142. Still Worthy of Praise

WOPYesterday, I compared my elementary experiences with what happens in our schools today. Today I’ll talk about my high school, repeating a post from last October.

I started out to be a scientist, then defined myself as a writer, but along the way I became a teacher. Not an educator; that term is ruined for me by the fools in high places who have all but destroyed our schools.

I want to acknowledge some of my own teachers, but since I didn’t live a traditional childhood, this won’t be traditional praise. None of what follows will make sense unless you remember that my elementary school class had only eight students and my consolidated high school only brought the number up to thirty-seven. A larger school would have led to a different experience, even in Oklahoma in the early sixties.

My typing teacher was tough, knuckle slapping perfectionist, and she wasn’t afraid of public opinion. We called her The Warden. She was the only teacher who ever gave me a B. Dyslectic fingers killed me, no matter how hard I tried. She gave me exactly what I deserved and I respected her for it.

Later, when I was teaching science, my favorite exercise was a long term project where students had to build a gizmo to perform some physical feat. It was different every year, and they could only build it in class to keep their parents’ sticky fingers out of the works. Every year kids who only knew computer games and multiple-choice tests found themselves depending on their teammates who knew how to use hammers and wrenches. It was humbling to them; I smiled serenely and remembered The Warden.

My math teacher had a sense of fun. Whenever an unknown appeared in an equation, he would draw something barely recognizable as the back view of a bunny and say “That represents the number of rabbits in Rogers County”. His grin was infectious; he always looked like he was about to break into laughter. He kept us moving at top speed and made it impossible to hate or fear math. From him, I learned how to teach.

In science, I typically had read the textbook by the fourth week. I sat quietly in class and answered only enough questions to show I knew the material, then let the other students take their turns. My science teacher’s gift to me was trust. He let me work in the lab unsupervised except for his presence next door. I spent my study halls there building science projects, and that is where my science education really happened.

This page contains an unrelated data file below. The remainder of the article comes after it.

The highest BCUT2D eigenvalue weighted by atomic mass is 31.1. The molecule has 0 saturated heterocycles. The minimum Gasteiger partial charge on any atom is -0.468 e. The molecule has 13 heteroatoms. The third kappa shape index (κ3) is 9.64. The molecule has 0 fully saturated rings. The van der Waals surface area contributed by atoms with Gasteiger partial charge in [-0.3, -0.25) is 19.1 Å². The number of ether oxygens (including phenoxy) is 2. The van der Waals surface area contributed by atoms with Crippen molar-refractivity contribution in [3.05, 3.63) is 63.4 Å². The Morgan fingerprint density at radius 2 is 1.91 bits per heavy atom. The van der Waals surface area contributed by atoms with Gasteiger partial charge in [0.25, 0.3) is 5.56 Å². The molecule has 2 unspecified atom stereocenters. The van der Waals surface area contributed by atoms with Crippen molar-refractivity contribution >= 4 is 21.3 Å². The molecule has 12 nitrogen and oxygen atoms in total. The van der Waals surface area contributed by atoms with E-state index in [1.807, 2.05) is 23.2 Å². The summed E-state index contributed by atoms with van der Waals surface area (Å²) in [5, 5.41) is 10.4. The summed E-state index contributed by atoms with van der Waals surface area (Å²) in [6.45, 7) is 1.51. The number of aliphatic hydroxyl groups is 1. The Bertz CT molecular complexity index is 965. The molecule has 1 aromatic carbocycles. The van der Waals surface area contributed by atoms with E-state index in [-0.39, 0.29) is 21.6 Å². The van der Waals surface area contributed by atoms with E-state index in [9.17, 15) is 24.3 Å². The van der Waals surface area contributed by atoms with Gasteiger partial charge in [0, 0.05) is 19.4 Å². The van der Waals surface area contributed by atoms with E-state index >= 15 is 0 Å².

My English teacher gave me similar freedom out of a mixture of wisdom and laziness. I turned in every assignment early and better than required; in exchange I frequently wandered the school at will when I was supposed to be in his classes. I would never let one of my students do that, but it worked for me. I spent my time running errands for teachers, building things for the school, or working in the science lab.

It would have been a disaster for most kids, but it was the perfect education for me.

At home, my parents were hyper-controlling. Freedom was not an option. When I scored high on the National Merit Scholarship test and wanted to go to Michigan State University, they would not let me apply. It would have let me to move beyond their control.

My high school counselor let me fill out the application forms in his office and use the school as a return address, so my parents would not know until it was too late. He was putting his career in jeopardy, but I think he saved my life.

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